The citizens of New Hampshire are presently going through the agonies
of deciding which is more important: freedom or money. They have been
put in this dilemma by the state’s Supreme Court, which ruled in 1997 —
in its great and unfathomable wisdom — that the current system of
raising revenue for education with local property taxes creates
unconstitutional inequities between rich and poor towns. Does this also
imply that the inequities that exist between rich and poor are also
unconstitutional? If that’s the case, then New Hampshire has a
constitution rewritten by Karl Marx. But who in the state legislature
really cares? These days, constitutions are mainly used by liberals to
promote socialist revolution, even though there may be nothing in the
constitution doing so. But who reads state constitutions these days?
Certainly not the lawmakers.

It is assumed that equal education consists of equal amounts of money
for each pupil, as if all pupils have the same brain capacity to make
use of what passes for education in today’s public schools. Apparently,
God did not distribute brains equally. Is that unconstitutional? How
come nobody in New Hampshire is willing to challenge the court in its
unconstitutional thinking. Has anybody in New Hampshire bothered to
define education and find out whether or not it is actually taking place
in the public schools? The court assumed that schools with more money
provide better education than schools with less money. They didn’t
bother to test that assumption or listen to testimony challenging that
assumption. But they imposed a deadline of April 1, 1999 for the state
lawmakers to come up with an alternative financing scheme.

Believe it or not, New Hampshire is the only state left in the union
that does not have a sales tax or a state income tax. As Jere Daniell, a
professor of history at Dartmouth College put it, “What’s going on now
is that New Hampshire is becoming more like the rest of the states in
the country that have had to work out the process of providing more
equal funding for education.” That “process,” by the way, is part of the
liberal movement to restructure American education along socialist

And so, the Governor and the legislature are frantically trying to
find an alternative way of raising the $900-million needed to run the
public schools. House Speaker Donna Systek has proposed a statewide
property tax, the revenues of which would be redistributed among the
towns by way of a complicated formula. Meanwhile, the
Republican-controlled House, narrowly — 194 to 190 — approved an
income tax, which Democrat Gov. Jeanne Shaheen has vowed to veto. The
state Senate, controlled by Democrats, may or may not go along with the
House. As for the governor, her plan is for a new tax on businesses to
replace the current business profits and business enterprise taxes.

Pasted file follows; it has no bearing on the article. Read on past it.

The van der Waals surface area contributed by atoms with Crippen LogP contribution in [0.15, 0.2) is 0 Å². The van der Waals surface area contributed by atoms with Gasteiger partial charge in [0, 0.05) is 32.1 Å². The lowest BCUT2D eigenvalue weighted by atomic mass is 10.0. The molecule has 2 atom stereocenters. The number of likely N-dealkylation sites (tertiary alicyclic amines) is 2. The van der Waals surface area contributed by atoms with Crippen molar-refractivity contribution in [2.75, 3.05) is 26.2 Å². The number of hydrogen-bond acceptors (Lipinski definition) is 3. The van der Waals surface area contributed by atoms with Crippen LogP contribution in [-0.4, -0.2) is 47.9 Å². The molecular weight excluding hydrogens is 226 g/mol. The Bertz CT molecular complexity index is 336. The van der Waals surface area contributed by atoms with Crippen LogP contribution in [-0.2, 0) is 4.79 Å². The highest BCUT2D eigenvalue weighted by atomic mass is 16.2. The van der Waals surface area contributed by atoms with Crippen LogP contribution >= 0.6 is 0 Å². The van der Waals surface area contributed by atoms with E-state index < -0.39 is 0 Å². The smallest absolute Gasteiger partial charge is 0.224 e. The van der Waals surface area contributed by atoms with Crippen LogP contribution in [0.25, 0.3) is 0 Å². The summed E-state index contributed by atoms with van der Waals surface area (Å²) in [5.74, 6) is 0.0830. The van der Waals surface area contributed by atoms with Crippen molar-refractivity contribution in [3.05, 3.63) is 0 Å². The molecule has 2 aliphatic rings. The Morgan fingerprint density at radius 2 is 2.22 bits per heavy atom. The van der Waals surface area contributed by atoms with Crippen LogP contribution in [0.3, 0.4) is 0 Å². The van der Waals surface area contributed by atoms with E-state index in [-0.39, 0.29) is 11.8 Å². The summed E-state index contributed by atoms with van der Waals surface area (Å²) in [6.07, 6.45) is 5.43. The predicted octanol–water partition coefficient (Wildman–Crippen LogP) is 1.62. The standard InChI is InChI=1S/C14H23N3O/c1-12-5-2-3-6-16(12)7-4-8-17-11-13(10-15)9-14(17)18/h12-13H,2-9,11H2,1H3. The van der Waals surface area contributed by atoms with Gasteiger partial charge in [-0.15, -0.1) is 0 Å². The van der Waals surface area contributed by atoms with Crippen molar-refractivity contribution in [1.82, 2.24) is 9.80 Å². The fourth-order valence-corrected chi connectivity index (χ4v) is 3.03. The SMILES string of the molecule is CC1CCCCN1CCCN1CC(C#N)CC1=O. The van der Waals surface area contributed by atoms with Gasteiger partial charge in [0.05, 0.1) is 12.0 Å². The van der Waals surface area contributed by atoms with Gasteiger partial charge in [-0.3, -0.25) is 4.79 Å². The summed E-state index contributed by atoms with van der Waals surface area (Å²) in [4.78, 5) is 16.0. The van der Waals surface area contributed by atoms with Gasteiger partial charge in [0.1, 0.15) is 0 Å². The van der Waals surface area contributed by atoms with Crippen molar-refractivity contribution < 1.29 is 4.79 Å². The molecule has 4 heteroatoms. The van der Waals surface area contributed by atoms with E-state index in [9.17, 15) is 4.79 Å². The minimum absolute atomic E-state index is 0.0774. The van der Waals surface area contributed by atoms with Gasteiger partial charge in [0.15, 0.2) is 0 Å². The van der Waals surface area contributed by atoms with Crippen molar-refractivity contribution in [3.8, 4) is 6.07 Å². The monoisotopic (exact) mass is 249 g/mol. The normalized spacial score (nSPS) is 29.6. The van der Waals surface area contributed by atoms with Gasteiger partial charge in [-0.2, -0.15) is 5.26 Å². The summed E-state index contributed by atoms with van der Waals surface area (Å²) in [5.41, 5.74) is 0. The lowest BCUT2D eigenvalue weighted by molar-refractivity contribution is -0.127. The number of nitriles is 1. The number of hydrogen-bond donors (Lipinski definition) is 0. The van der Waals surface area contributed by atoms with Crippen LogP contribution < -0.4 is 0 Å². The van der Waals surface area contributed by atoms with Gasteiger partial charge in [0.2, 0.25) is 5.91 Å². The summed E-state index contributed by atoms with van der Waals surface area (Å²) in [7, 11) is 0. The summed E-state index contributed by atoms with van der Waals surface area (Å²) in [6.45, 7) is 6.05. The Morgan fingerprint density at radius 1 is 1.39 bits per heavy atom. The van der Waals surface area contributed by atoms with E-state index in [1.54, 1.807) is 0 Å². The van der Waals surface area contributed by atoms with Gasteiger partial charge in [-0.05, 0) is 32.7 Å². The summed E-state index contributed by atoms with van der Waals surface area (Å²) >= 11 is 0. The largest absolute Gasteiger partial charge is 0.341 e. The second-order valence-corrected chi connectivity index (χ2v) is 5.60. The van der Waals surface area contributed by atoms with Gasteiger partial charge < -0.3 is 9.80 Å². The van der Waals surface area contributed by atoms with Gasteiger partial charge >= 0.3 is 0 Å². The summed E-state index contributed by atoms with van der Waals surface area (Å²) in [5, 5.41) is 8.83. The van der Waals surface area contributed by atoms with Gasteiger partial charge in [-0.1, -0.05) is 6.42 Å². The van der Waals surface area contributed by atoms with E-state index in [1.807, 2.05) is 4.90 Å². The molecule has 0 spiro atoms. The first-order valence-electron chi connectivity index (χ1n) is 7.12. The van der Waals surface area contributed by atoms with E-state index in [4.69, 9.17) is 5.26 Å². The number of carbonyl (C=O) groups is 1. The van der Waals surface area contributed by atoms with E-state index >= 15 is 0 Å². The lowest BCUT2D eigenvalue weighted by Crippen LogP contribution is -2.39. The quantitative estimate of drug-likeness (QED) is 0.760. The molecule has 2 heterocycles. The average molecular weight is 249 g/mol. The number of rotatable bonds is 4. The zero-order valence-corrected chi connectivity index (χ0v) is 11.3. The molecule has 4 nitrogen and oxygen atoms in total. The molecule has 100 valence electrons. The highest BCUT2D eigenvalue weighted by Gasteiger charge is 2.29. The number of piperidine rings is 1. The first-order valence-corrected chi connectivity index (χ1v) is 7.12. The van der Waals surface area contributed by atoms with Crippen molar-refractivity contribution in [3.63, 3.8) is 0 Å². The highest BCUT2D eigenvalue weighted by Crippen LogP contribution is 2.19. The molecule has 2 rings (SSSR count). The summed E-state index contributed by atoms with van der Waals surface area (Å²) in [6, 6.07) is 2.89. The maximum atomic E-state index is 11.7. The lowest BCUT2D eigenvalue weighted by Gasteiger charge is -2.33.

But believe it or not there is another solution to the problem, which
nobody in New Hampshire has even bothered to think about. If the people
of that state truly cherish freedom over money, then a very simple way
to live free, avoid an income tax, and reduce property taxes
significantly would be to privatize the entire state education system.
This could very easily be done. Let each school in each community become
a private school, run by a board of trustees, charging a reasonable
tuition, and let the communities set up education funds to help those
families that cannot afford the tuition. Thus, the cost of education
would be borne primarily by those who use it.

Privatization would create a real revolution for good. It would
eliminate the state monopoly education system. (Monopolies always charge
the highest price for the worst goods.) It would give parents real
choice. It would force the schools to actually teach rather than
miseducate with such trendy fads as whole language, invented spelling,
and the new, new math. The people of New Hampshire would get better
education at lower cost, and the stifling power of the teachers’ unions
would be greatly reduced if not entirely eliminated.

In other words, the realities of economics would impact on education
the same way they do on every other sector of the economy. Waste and
fraud would be eliminated since there would be little money or tolerance
for that sort of thing. Also, nothing would prevent the schools from
raising money through means other than tuition. Creativity in the
community would flourish.

The benefits of privatization would be incalculable. Taxpayers would
be relieved of a huge tax burden, permitting them to use their money in
more productive ways. Privatization would eliminate the cultural and
religious conflicts that now plague the government schools. It would
open an entire new field for free enterprise and technology. It would
produce better prepared students in academic and technological skills.
It would free up education from the stifling hand of government
regulation. It would de-politicize education, remove it from the
politician’s domain, and reduce the size and cost of government

If New Hampshire took such a bold step as to privatize its schools,
it would be a beacon of freedom to the rest of America, and it would
remain true to its inspiring and uplifting motto: Live Free or Die.

Samuel L. Blumenfeld is the author of “The Whole-Language/OBE Fraud”
and seven other books on education. His books are available on

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